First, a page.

Sunday, July 26, 2009

The slavery card

Young whites must admit role of slavery, segregation in our history – Farrakhan.

This is the problem with some in Bermuda. They like to hold on to the slavery card when all they need to do is let is go. The current generation has nothing to do with the slavery of the past and when are they going to learn that they cannot punish the children of today for the sins of their fathers, or their great grand fathers, in this case.

This is what annoyed me so much about Bermuda. This constant need to remind the 'whites' how the 'blacks' were slaves. I get it. I can understand how hard it was back then, but let me say this, blacks were NOT the only ones that were subject to slavery. The Chinese were too, and so were the Indians, both red and brown. But those races have successfully put that behind them, and thus have been able to move forward. I don't see any of them still harping on about how their ancestors were slaves.

So, why are there some Bermudians that are so determined to blame the current generation for slavery that happened generations ago? When is this nonsense going to end?

Tuesday, July 21, 2009

Love and Marriage

I told my husband today that he had better be careful, I had received a proposal (putting it liberally) today. From a co-worker. Old enough to be my father. And he was quite serious. Let me elaborate...I got a call from this co-worker later this afternoon, the same co-worker I saw in the morning as he dropped off paperwork. He later calls to ask: Can I ask you a personal question?

My response (which is all in the tone) when dealing with all employees that are borderline flirtatious is: Yes, how can I help you?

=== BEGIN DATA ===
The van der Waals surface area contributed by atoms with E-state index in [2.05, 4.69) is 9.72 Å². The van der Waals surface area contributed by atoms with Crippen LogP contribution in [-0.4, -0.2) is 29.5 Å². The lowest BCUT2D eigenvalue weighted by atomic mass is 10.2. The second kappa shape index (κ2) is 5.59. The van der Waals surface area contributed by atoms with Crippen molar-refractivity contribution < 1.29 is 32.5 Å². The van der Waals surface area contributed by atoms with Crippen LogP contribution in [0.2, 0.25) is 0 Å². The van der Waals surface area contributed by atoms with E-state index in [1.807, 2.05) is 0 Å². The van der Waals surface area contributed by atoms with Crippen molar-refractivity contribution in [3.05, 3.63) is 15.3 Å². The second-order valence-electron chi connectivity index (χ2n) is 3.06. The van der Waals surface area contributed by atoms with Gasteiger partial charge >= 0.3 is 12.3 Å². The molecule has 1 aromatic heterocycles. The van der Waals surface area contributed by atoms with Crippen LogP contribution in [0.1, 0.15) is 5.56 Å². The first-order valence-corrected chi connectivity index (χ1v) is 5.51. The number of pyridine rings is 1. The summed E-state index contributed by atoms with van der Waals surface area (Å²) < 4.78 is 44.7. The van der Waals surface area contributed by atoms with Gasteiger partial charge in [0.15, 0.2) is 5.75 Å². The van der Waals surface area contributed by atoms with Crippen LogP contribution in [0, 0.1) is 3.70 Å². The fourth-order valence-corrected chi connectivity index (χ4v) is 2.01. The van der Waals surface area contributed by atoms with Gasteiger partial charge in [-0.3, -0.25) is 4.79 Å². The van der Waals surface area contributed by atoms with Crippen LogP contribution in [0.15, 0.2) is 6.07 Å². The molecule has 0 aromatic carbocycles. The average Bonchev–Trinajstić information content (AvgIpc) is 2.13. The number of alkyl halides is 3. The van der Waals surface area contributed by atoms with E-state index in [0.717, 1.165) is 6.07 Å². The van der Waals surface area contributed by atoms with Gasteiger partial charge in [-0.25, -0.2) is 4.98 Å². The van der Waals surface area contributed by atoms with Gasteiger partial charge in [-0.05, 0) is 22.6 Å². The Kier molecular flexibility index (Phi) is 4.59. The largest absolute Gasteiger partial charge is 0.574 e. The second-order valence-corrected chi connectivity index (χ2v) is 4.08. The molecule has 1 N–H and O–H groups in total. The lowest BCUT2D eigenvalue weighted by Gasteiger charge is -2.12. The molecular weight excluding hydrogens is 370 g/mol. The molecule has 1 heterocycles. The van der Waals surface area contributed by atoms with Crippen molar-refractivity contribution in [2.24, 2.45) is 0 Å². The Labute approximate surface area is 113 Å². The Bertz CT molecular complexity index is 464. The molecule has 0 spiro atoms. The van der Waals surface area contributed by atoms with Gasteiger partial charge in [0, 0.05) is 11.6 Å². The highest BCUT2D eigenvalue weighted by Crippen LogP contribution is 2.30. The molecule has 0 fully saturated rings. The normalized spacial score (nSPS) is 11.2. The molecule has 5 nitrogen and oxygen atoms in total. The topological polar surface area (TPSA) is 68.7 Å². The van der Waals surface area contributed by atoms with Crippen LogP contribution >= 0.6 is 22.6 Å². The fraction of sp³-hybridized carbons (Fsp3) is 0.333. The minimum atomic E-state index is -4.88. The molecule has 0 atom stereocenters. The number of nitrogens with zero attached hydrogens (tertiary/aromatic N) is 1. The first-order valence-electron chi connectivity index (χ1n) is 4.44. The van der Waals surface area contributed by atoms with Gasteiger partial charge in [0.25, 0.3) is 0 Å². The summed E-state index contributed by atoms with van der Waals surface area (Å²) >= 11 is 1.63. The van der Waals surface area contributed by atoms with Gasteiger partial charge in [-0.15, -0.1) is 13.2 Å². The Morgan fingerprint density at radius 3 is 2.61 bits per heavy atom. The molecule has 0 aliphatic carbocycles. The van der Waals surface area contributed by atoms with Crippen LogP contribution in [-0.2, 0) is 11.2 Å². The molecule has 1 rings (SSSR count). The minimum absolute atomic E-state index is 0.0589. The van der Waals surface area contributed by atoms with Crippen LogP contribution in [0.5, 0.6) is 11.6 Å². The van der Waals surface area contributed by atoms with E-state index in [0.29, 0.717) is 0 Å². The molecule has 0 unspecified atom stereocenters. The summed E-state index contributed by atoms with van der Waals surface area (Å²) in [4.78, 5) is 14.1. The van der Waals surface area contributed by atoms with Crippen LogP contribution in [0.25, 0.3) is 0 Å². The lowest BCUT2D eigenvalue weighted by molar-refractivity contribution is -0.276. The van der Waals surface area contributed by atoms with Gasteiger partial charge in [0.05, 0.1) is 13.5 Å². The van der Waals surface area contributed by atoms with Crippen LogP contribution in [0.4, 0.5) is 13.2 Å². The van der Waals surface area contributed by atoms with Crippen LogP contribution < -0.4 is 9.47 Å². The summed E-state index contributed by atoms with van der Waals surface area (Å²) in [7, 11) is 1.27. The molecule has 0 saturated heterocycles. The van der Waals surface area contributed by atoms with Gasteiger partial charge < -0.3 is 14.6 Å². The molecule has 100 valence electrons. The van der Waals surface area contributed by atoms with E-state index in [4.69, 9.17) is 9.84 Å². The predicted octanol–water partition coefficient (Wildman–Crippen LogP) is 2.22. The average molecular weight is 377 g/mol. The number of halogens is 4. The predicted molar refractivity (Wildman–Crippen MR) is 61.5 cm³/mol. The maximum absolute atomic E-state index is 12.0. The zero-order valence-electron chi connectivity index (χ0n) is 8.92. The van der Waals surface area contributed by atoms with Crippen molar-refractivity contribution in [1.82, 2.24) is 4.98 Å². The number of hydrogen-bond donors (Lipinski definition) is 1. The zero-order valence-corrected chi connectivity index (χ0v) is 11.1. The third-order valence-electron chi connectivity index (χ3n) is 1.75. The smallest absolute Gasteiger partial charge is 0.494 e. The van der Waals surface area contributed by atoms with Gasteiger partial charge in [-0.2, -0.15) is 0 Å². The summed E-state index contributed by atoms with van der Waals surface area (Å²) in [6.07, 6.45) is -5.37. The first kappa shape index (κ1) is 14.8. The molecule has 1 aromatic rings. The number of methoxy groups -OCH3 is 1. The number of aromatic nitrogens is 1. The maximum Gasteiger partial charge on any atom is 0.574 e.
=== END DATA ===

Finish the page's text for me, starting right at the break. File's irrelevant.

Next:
Co worker: Are you married?

Me: Yes, why? Who's asking?

Co-worker: I'm asking, because I'm interested.

Me (laughing my head off): Yes, Mr. Co-worker, I am married.

Co-worker: Is your husband here with you in Cayman?

Me (still laughing, while my other co-workers around me are making all kinds of faces): Yes of course he is. Why? Does that matter?

Co-Worker: Oh well I don't know. That's upto know.

Me (laughing to the point my sides are splitting): Yeah well...take a number, Mr. Co-worker! Take a number. Bye bye!

Oh the surrounding co-workers were all like WHO WAS THAT? IS HE CRAZY?

My husband was like FILE A COMPLAINT!


And later I was like: I should have had cooler answers like YOU'RE OLD ENOUGH TO BE MY FATHER. But really, how often is someone prepared for a situation such as this anyway.

Of course, I am not about to mention this to the boss. In this economy I'd feel terribly guilty if someone were to lose their job just because they are...having an off day? Besides, it comes with the territory, due to my role, I deal with employees (who are mostly male) every day and while most have learned not to take my friendliness the wrong way - (thinking I'm paying them special attention for whatever reason), some have obviously not.

But on a serious note, why is it that once on an island such as this (and Bermuda is no different) that marriage values go out the window. So many expats here tend to lose their moral compass when it comes to fidelity. So many of them here have left their wives/ husbands/ and families behind that it is automatically presumed that they are looking for companionship, a little something on the side, if you will. I reckon what makes it easier to slip is the lack of family presence who would ordinarily scrutinise and not to mention judge your every wrong move. We all know how that goes!

And let's not get started on 'swinging'. There's a concept one thought was dead once the 70's dropped off the calendar, but some of the expats well, they're bringing it back. I kid you not!

Thursday, July 16, 2009

"Don't eat the S"

I'm back. Didya miss me? Probably didn't even notice I was MIA, eh? Ah, C'est la vie.

Ok, so here's my thing. Why do some people say CAYMAN ISLAND? It's not one island, it's three. Yet they continue to say I live in the Cayman Island. Plural, people, plural. How lazy can you get? It's only ever alright to say Cayman Island when it's preceded with Grand, as in Grand Cayman Island (the largest of the three islands), but when you're referring to the islands as a collective, you need to say 'Cayman IslandS'. I cannot Stress the importance of not eating the S. Don't eat the S. If I were back in
School, back in India or Dubai our teacherS would get on our caSe about 'eating the S' aS they would Say. So, don't forget the all important S at the end of Cayman IslandS, and you won't get on my nerveS because theSe dayS I am just about on my very laSt one.